FIND YOUR BOOK'S TOPIC NOW--even if you have no idea what to write!

No Noise

I checked my phone for the third time.

No new emails. No texts. Not even any new posts on Instagram?

That’s when I knew something was seriously wrong.

Turns out, our internet provider (one of the biggest in Canada) was completely down—in fact, down all over the country.

At first, it didn’t seem all that different from any other Friday, since my morning routine doesn’t involve very much internet use. As usual, I walked the dogs, I did some Qi Gong, I showered, I ate a good breakfast.

So far, so good.

By 9:30 AM, hubby was checking the TV (the non-cable channels were still working) to see if there was any news. “Country-wide outages. . . no end-time given for repairs. Teams are working on the problem and it will be fixed as soon as possible.”

And so, I got to work.

And you know what? It was an incredibly productive, enjoyable day.

I created some text for a new program I’ll be introducing in the fall (can't wait to share...

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I Don't Regret It

There we were, at the art opening of a friend of a friend: abstract oil and acrylic on canvas, plus some random photographs, at a bona fide art gallery in downtown Toronto.

(Please don’t ask me the name of the gallery. . . I was in university at the time, way too young to pay attention to such things. But I do remember that it was in Yorkville, down the street from the Cotton Ginny store where I bought my favorite overalls). 

While I meandered around the space gawking at the canvases, my friend helped herself to the free wine and cheese. Then I saw it: bold, wide strokes of orange and fuschia, sprinkles of red and blue, a cross between Willem DeKooning and Jackson Pollock. I peered down at the tiny price tag: $275. A fortune for a grad student! 

I decided to think on it for a while. I circulated the room again, stopping at the cheese station to pick at some olives and Asiago. I sipped wine from a plastic wine glass. Then I moseyed back toward the painting.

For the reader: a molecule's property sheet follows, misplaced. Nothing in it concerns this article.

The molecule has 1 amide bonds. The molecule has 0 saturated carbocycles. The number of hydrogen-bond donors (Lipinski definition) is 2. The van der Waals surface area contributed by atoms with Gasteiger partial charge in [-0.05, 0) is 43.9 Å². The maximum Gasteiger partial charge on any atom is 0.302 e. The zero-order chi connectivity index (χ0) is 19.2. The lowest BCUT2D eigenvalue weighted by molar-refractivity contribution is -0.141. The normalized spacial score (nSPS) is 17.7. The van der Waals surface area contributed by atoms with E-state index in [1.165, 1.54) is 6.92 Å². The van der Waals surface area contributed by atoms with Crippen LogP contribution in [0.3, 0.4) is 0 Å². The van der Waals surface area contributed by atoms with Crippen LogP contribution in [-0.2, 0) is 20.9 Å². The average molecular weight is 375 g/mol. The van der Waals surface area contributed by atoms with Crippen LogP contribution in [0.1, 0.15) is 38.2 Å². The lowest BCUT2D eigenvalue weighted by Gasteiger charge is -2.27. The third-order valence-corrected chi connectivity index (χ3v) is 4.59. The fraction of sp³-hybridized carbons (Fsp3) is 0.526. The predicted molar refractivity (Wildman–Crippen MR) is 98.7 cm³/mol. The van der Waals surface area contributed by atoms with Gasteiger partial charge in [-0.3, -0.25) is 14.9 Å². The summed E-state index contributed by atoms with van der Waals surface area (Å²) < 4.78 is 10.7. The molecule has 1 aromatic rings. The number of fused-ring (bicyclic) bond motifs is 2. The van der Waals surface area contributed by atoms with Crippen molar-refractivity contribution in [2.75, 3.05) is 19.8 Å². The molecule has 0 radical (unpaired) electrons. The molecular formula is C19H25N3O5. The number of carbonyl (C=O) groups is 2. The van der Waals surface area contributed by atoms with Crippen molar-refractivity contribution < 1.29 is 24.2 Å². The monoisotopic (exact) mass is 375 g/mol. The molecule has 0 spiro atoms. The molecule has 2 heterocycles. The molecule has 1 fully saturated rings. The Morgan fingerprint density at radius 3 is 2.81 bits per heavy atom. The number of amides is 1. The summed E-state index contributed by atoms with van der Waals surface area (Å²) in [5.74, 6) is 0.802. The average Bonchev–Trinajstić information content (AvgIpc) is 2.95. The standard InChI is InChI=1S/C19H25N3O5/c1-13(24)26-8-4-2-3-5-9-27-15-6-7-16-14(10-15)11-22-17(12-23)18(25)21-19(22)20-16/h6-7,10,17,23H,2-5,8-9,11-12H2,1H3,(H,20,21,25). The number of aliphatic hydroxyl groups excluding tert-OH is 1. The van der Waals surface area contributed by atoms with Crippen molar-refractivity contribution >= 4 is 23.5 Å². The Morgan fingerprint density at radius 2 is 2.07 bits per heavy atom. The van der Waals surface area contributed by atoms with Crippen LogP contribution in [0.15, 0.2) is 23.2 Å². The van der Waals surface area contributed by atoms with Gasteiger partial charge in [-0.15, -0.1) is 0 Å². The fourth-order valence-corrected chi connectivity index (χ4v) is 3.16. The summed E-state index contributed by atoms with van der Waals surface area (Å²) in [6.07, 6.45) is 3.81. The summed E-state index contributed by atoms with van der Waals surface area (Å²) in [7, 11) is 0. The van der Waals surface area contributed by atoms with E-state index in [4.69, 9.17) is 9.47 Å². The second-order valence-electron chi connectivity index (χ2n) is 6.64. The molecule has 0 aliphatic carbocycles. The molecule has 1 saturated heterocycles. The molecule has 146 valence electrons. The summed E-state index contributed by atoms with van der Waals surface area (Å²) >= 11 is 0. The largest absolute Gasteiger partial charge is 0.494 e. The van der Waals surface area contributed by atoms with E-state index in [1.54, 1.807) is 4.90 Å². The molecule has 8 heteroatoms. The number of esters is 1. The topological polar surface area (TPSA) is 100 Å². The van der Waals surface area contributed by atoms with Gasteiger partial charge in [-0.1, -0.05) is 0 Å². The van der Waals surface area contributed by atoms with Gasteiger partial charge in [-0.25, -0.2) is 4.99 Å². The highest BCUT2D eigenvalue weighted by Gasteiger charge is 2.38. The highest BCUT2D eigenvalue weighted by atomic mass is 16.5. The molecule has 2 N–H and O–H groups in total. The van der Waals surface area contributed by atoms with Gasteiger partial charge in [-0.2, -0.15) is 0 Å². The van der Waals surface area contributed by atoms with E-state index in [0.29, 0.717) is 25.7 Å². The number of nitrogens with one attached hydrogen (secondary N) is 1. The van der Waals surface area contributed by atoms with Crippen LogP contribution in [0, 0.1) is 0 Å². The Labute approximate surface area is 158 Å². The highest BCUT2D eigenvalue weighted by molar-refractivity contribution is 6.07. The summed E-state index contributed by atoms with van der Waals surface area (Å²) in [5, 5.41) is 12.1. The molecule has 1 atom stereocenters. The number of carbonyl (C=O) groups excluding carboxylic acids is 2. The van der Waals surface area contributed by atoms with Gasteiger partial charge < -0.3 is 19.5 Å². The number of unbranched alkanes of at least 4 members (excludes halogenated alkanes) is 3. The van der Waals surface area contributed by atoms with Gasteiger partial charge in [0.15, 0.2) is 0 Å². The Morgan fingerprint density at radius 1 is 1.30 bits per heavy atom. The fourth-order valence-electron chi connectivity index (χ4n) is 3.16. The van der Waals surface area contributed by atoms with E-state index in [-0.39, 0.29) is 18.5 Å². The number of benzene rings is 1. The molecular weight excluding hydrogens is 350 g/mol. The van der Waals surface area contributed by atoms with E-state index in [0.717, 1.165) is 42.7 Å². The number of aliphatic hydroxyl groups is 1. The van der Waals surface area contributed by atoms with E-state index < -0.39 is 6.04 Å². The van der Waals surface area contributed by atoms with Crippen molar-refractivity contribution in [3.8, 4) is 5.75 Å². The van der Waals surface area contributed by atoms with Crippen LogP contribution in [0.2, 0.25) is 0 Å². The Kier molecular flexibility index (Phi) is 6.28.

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When You "Don't Know What to Write."

One of the best holidays I ever had was a side trip to Washington, DC, in my early 30s, while doing research for my PhD. 

I spent my days at the University of Maryland in College Park, less than an hour from Washington. After hunkering down for eight hours a day in the bowels of the library perusing microfiche copies of essays and journals, poring over delicate, sepia-stained letters and papers, and examining every details of caches of old photos, I reserved the final three days of the trip to be a tourist. 

I had conferred with friends and checked out a few books and websites (this was just before the days of Expedia or whatnot), and booked a room in the Marriott, in the heart of downtown. 

Ricki back in the day

On my list of “must see’s” were the White House, the VietNam Veterans memorial and the Museum of Natural History, but had no ideas beyond those. After a week of isolation in the university library, I was itching to get to the city. I...

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It Didn't Even Sound Like Her

It certainly wasn't the way I would have done it. 

I took an online course with a well-known author, who shared his writing process and how he had written three bestselling novels. 

Someone asked about how he revised: did he rewrite directly on the page, or use the first file as a template to then rewrite the content elsewhere?

He did neither.

“I use my first draft as a way to really discover what it is I want to say,” he told us. “I actually find my story and characters while writing. Then, when it’s time to revise, I don’t even look at the first draft again. I just write the novel from scratch as it now exists in my head.”

Wow. Seemed like a lot of work!

My own method couldn’t be more different. I might begin a draft and then revise certain scenes along the way, most often before the entire manuscript is even completed. Further revisions follow.

When I hired a book coach, her approach was different still.


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You Absolutely Can Do This

I remember the first time I was asked to speak at a conference. My immediate thought was, “But I’m a writer, not a speaker! Who will want to listen to me? I've got nothing worthwhile to say. . .”

Far too many of us fall into this trap of “I’m not good enough” when we consider what we’ll write, too. The problem is, we’re comparing ourselves to the A-listers out there, the famous writers--and we see ourselves falling short.

For instance, I thought about all the great TEDx talks I’d watched on YouTube and how wonderful those speakers were. Or the keynote speakers I’d observed online, where I listened to big names like Tony Robbins, Brene Brown or Simon Sinek. 

Well, compare yourself to those guys, and no wonder it's hard to measure up.  

But here’s a different perspective. I learned this from my mentor in university, and have found it really useful over the years.

When I started sending...

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